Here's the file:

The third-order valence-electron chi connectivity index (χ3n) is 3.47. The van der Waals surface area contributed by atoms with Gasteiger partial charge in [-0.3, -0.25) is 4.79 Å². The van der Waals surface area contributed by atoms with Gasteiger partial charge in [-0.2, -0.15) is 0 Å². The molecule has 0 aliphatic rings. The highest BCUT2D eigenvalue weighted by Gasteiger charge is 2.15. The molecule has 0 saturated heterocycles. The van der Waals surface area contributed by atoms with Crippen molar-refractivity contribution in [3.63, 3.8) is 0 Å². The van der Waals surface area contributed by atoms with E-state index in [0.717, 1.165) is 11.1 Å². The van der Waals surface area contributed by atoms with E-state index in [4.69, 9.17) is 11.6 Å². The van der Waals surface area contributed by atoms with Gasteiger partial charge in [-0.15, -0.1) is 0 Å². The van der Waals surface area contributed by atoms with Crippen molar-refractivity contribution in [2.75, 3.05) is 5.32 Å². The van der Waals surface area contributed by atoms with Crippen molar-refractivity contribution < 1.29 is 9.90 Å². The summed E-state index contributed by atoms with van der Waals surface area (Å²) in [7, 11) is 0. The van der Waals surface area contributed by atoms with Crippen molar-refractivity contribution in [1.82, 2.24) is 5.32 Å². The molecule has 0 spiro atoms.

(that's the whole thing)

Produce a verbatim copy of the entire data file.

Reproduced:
The third-order valence-electron chi connectivity index (χ3n) is 3.47. The van der Waals surface area contributed by atoms with Gasteiger partial charge in [-0.3, -0.25) is 4.79 Å². The van der Waals surface area contributed by atoms with Gasteiger partial charge in [-0.2, -0.15) is 0 Å². The molecule has 0 aliphatic rings. The highest BCUT2D eigenvalue weighted by Gasteiger charge is 2.15. The molecule has 0 saturated heterocycles. The van der Waals surface area contributed by atoms with Crippen molar-refractivity contribution in [3.63, 3.8) is 0 Å². The van der Waals surface area contributed by atoms with E-state index in [0.717, 1.165) is 11.1 Å². The van der Waals surface area contributed by atoms with E-state index in [4.69, 9.17) is 11.6 Å². The van der Waals surface area contributed by atoms with Gasteiger partial charge in [-0.15, -0.1) is 0 Å². The van der Waals surface area contributed by atoms with Crippen molar-refractivity contribution in [2.75, 3.05) is 5.32 Å². The van der Waals surface area contributed by atoms with Crippen molar-refractivity contribution < 1.29 is 9.90 Å². The summed E-state index contributed by atoms with van der Waals surface area (Å²) in [7, 11) is 0. The van der Waals surface area contributed by atoms with Crippen molar-refractivity contribution in [1.82, 2.24) is 5.32 Å². The molecule has 0 spiro atoms.